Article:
A Boomer's Blog

Notes for the Boomer Generation by Linda Paul

Archive for the tag “recovery”

Old Blue Chair

I love Kenny Chesney. I like all his music, but my favorite album of his is “Be As You Are (Songs from an Old Blue Chair),” released in 2005. It has a very calypso flavor. When I first heard it, I was living through a dreary wet and gray Oregon winter. His song “Old Blue Chair” was included on that album, even though it originally appeared the year before on his album “When The Sun Goes Down.” As the title indicates, and as he sings to us, he “wrote a lotta songs” while sitting in that chair.

His chair is pictured on the album cover. It’s a very shabby chic rattan chair that still has its dignity, at least in the photos. It looks like a chair that you could write a lotta songs in.

Old Blue Chair

I had an old blue chair, too. I sold it last week for fifty dollars. My chair, too, had function and a lot of dignity, at least until its final days, when it was mostly used as a big time-waster parked directly in front of the big fat TV. But before that — before that, the chair was imbued with noble purpose.

I bought the chair in 2018 to put in my bedroom. It would be my Reading Chair. It was often the Heap of Clothes Chair instead, but then I moved to a house with a smaller bedroom, and the chair became a Reading Chair again, parked in my home office. It stayed there, next to a lovely old floorlamp, until I had visiting friends and family in late 2019. Then the chair was moved into the living room, in front of the TV, so that we could all watch “Better Call Saul” together. After my company went home, I left the chair there. It was so comfortable!

Christmas came in 2019, and I led my ukulele group in playing carols at the library. Then my right arm stopped working in mid strum. It hung limply at my side and I was unable to lift it for another chorus of Rudolph. My group just kept playing and I just kept singing. About a week later, an MRI showed the compressed discs in my neck. 

My surgery was scheduled for March 2020. A four-tier titanium ladder was inserted into my neck. They do this by going in through the front and shoving your esophagus aside while they clean up your discs and insert the device. Afterwards, there is constant pain for weeks, gradually reducing (I got off the Oxy in 10 days or so). It was hard to do nearly everything, and my body was exhausted and traumatized. My throat and my singing voice are still not the same as they were before. Taking out the garbage and scooping the litter box were the hardest chores to do because of the pain they caused in my shoulders and back. Nearly every moment when I wasn’t performing any absolutely necessary chores, I was in the blue chair. It was a reclining chair, it was a rocker, and it swivelled a full 360 degrees. It was the only place I could be comfortable. Even lying in bed was less comfortable than being in the blue chair.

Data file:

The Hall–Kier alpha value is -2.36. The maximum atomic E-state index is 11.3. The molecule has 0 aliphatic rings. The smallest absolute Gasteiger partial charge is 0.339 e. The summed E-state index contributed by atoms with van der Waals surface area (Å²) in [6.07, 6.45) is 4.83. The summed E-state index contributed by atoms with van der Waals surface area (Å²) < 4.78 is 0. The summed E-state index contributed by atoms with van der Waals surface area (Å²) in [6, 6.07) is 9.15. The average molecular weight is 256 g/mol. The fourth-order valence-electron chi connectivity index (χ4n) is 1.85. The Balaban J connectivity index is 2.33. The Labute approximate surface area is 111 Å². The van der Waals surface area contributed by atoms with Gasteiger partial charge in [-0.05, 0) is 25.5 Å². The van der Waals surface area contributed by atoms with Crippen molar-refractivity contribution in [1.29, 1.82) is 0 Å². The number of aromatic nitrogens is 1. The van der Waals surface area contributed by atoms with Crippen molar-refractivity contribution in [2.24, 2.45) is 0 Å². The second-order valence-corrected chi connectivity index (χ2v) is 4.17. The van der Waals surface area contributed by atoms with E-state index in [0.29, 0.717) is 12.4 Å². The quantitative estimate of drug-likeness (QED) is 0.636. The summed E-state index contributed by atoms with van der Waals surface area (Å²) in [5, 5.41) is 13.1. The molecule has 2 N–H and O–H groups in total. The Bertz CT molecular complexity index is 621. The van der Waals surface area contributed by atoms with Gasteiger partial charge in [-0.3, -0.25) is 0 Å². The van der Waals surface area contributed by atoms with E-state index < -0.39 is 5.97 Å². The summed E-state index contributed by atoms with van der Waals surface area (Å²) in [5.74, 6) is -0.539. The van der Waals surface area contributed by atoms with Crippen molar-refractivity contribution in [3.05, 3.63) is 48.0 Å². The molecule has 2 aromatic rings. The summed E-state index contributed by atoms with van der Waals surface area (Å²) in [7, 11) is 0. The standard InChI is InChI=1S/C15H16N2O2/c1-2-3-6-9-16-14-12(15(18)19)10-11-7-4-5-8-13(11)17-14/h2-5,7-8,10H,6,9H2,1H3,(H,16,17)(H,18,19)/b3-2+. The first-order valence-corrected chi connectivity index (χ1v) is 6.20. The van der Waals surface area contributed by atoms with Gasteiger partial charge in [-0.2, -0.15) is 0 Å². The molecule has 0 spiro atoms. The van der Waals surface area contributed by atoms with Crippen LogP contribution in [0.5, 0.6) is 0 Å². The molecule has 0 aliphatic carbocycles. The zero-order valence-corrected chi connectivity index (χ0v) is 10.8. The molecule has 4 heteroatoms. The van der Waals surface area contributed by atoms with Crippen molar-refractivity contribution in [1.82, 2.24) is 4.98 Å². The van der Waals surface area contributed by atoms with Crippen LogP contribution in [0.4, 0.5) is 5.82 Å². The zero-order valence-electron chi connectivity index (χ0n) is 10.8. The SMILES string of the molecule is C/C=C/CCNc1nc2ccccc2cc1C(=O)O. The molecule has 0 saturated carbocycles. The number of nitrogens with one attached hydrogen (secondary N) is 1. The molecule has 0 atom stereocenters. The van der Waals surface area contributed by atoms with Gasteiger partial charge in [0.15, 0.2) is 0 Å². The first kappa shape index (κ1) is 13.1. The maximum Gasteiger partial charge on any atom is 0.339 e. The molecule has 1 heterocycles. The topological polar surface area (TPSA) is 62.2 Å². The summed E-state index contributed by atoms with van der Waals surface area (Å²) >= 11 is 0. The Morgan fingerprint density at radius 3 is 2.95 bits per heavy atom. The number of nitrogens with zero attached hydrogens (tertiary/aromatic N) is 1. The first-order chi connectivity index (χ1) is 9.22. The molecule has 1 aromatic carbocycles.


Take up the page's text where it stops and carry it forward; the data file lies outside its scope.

In June, I received a big clue as to why my exhausted body was so slow to get back to normal. At age 70, I was suddenly bleeding and spotting. Never a good sign. I met with the Ob/Gyn in late June, then with the Oncologist on July 1st, then had a complete hysterectomy on July 6th. For the rest of 2020 and the early months of 2021, I went to chemo and radiation. My belly and pelvis felt like they were made of Jell-o TM. My body was still working on the neck thing!

That little blue chair was a lifesaver. It was the only place I could sit without pain or discomfort. Because my sleep patterns were disrupted by the treatments (not to mention having to get up for the bathroom several times a night), the chair was a great place for a nap. I took many, many naps.

Now, in August of 2022, I’m two years past my cancer diagnosis and two years past the neck surgery. My happiest recovery change wasn’t just my hair growing back curly, but it was the ability to sleep the whole night through again. I never realized before that sleeping all night through (or at least most of it) was one of life’s joys. The neck surgery recovery progressed, too. My arms are working (no more dangling paralysis) and the constant, chronic pain in my shoulders, the tight muscles that never relaxed, are gone. Swallowing and speaking and singing have all improved to near-normal states.

There is no longer any need for daily naps. I can sit in my dining table chairs and my office chairs and my folding travel stools without undue discomfort. So my noble blue chair became the time-waster chair. Parked in front of the TV where a perfectly able woman with Things To Do spent too much of her time. It had to go.

I was shocked at how quickly it sold. I was happy to sell it to a very nice woman my own age who was going to have some surgeries in her near future. The chair will be a respectable working chair again. And I am feeling more respectable and productive, myself.

I may have to write a song!

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